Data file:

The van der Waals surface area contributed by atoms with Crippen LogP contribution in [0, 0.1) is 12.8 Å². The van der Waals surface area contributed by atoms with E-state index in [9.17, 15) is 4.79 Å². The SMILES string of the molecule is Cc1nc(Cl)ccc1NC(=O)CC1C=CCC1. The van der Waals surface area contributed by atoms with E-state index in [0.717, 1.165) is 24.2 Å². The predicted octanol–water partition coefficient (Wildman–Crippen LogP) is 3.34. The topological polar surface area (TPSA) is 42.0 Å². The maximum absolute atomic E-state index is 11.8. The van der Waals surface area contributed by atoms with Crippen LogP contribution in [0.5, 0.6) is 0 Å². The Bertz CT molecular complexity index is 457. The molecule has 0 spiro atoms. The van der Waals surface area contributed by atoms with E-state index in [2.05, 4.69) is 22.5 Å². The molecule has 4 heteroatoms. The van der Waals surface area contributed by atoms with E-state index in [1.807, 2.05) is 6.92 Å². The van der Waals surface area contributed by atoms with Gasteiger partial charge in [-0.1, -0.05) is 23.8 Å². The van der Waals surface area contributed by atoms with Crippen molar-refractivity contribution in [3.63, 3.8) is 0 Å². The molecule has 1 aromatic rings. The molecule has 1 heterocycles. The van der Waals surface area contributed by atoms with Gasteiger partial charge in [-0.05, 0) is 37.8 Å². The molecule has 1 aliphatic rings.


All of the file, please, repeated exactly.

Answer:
The van der Waals surface area contributed by atoms with Crippen LogP contribution in [0, 0.1) is 12.8 Å². The van der Waals surface area contributed by atoms with E-state index in [9.17, 15) is 4.79 Å². The SMILES string of the molecule is Cc1nc(Cl)ccc1NC(=O)CC1C=CCC1. The van der Waals surface area contributed by atoms with E-state index in [0.717, 1.165) is 24.2 Å². The predicted octanol–water partition coefficient (Wildman–Crippen LogP) is 3.34. The topological polar surface area (TPSA) is 42.0 Å². The maximum absolute atomic E-state index is 11.8. The van der Waals surface area contributed by atoms with Crippen LogP contribution in [0.5, 0.6) is 0 Å². The Bertz CT molecular complexity index is 457. The molecule has 0 spiro atoms. The van der Waals surface area contributed by atoms with E-state index in [2.05, 4.69) is 22.5 Å². The molecule has 4 heteroatoms. The van der Waals surface area contributed by atoms with E-state index in [1.807, 2.05) is 6.92 Å². The van der Waals surface area contributed by atoms with Gasteiger partial charge in [-0.1, -0.05) is 23.8 Å². The van der Waals surface area contributed by atoms with Crippen molar-refractivity contribution in [3.63, 3.8) is 0 Å². The molecule has 1 aromatic rings. The molecule has 1 heterocycles. The van der Waals surface area contributed by atoms with Gasteiger partial charge in [-0.05, 0) is 37.8 Å². The molecule has 1 aliphatic rings.